Full Duty Banquet

Floyd Blodgett, Sr. pictured here in uniform at the left, was  awarded the year 2000 Full Duty Award in Montpelier on April 15, 2000.  On Floyd's left is his wife Louise and on her left is Jim Proctor, Vermont Commander Sons of the Union Veterans of the Civil War.  The picture was taken in Tunbridge, Vermont on October 2, 1999 during the 18th Vermont Regiment, "A Day of the Civil War History".  Floyd is pictured accessing computer information  regarding  Vermont ancestors who served in the Civil War.

The following  background information regarding Floyd Blodgett, Sr. is from Thomas P. McKenna,  Past Department of Vermont Commander,  Sons of the Union Veterans of the Civil War.

Floyd Blodgett joined the SUVCW thirty years ago. He was commander of SUVCW  Camp #1, which was a state-wide camp, and then served in the H. E. K. Hall Camp as junior vice commander and commander. Over the years he has served a total of 14 one-year terms as department commander. In this position he was the highest SUVCW officer in the state, which made him responsible for supervising all the organization's activities state-wide and required him to represent the organization in every way in dealing with the public and other organizations. He is also a member of and a recruiter for the Sons of Union Veterans Reserve. 

By the summer of 1995 the SUVCW membership had been reduced through deaths and the age and incapacity of older members to the point that only five members attended the department encampment that year. Commander Blodgett launched an aggressive recruiting campaign with publicity and public meetings. He developed a large display which told about both the SUVCW and the GAR and set it up at public meetings. The main method he used to gain public attention, increase awareness of the Civil War, and obtain new members was a computer printout about Vermont Civil War soldiers. 

Floyd Blodgett entered the battle record of every Vermont regiment in his computer and devised a program that could use that information plus data from Peck's register to print out a "Certificate of Service" with the Civil War service record of any man who served in a Vermont unit. He has produced certificates for veteran's descendants at almost 20 public meetings around the state, including three times at Civil War "Farmers' Night" programs in the State House and at a genealogy workshop attended by over 70 people. At each meeting 20-60 certificates were presented. This effort not only produced dozens and dozens of membership applications for SUVCW but also drew attention to the Civil War and increased awareness of Vermont's contribution.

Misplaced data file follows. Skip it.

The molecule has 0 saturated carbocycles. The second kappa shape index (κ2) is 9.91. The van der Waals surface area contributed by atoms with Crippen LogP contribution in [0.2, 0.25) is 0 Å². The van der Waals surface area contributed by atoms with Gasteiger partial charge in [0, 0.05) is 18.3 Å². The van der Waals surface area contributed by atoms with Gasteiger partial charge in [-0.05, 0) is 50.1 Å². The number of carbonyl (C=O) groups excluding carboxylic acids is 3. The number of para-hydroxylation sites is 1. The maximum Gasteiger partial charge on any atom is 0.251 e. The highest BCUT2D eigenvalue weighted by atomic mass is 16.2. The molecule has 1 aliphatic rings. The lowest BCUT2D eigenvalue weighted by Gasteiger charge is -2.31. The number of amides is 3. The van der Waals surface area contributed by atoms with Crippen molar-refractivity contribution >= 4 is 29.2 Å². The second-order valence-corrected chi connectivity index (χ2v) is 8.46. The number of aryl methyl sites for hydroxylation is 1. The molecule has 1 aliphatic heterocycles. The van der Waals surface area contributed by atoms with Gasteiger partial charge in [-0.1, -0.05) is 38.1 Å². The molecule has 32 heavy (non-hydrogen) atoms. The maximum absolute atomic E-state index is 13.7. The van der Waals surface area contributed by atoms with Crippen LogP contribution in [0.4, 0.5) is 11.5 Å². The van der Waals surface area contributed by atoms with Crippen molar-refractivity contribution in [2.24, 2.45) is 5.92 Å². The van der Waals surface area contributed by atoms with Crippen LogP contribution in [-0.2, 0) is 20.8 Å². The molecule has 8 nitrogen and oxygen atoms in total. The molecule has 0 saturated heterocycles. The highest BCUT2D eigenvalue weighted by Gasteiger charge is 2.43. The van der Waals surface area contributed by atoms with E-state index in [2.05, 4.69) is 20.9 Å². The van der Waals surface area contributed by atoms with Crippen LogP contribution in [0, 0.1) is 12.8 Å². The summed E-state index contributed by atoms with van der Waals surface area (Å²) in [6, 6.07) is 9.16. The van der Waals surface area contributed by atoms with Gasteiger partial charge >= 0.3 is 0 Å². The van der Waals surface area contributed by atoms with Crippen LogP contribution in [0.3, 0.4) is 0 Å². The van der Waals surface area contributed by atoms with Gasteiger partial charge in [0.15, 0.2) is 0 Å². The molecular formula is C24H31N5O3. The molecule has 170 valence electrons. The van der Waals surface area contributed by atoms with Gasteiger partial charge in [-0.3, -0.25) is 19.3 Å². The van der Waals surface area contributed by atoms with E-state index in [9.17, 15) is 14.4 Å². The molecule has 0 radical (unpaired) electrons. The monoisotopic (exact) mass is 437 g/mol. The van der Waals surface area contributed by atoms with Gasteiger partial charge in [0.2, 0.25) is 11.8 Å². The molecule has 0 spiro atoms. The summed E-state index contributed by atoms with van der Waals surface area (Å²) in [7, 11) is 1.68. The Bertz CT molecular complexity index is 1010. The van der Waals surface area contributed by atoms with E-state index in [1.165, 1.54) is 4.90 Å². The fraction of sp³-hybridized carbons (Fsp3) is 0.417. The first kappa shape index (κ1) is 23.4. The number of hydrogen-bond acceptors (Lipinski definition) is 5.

As a result of his efforts, two new SUVCW camps were formed, total membership surged to over 100, and the Vermont Department won the national SUVCW General U.S. Grant award for having a larger increase in membership than any other department in the nation.  

The large increase in SUVCW membership was a major accomplishment but his public activities and the Civil War "Certificates of Service" produced at public meetings also generated a lot of positive publicity, increased Vermonters' interest in the Civil War and thus benefited all Civil War related organizations.  

He invited and encouraged the SUVCW Auxiliary and the Women's Relief Corps to hold joint annual meetings in conjunction with the SUVCW encampments. This produced much greater attendance at all those annual meetings. Commander Blodgett also initiated a grave site ceremony as part of the annual encampments so all the attending organizations could participate in a memorial ceremony at a Civil War grave site.  

He spearheaded Vermont's participation in a national SUVCW project to record the graves of every Civil War veteran on a national computer database. After securing the use of two borrowed computers and coordinating with the Vermont Adjutant General to obtain access to their records, he recruited volunteers from the SUVCW, the Auxiliary to the SUVCW, and the Retired Senior Volunteer Program. He even obtained two small grants to partially offset the travel costs of the volunteers who drove to Montpelier to key in the records at the adjutant general's office. As a result of this project, around 18,000 names of Vermont Civil War veterans are now in a computerized data base. Work continues on this project to consolidate and clean up the data and load it onto two internet web sites.  

Since stepping down as department commander last year, Floyd Blodgett has again been elected commander of the H. E. K. Hall Camp in Chelsea and continues to contribute in that position and in attending public events to produce the Civil War "Certificates of Service." 

Floyd Blodgett deserved the year 2000 Full Duty Award because he has performed significant service for the Civil War community through contributing so much of his time and effort for so many years toward the goal of increasing interest in the Civil War and the history of the men who served in it.

Previous Full Duty Award recipients include U.S. Senator James Jeffords, Vermont Civil War author Howard Coffin and The Vermont Civil War Hemlocks. 

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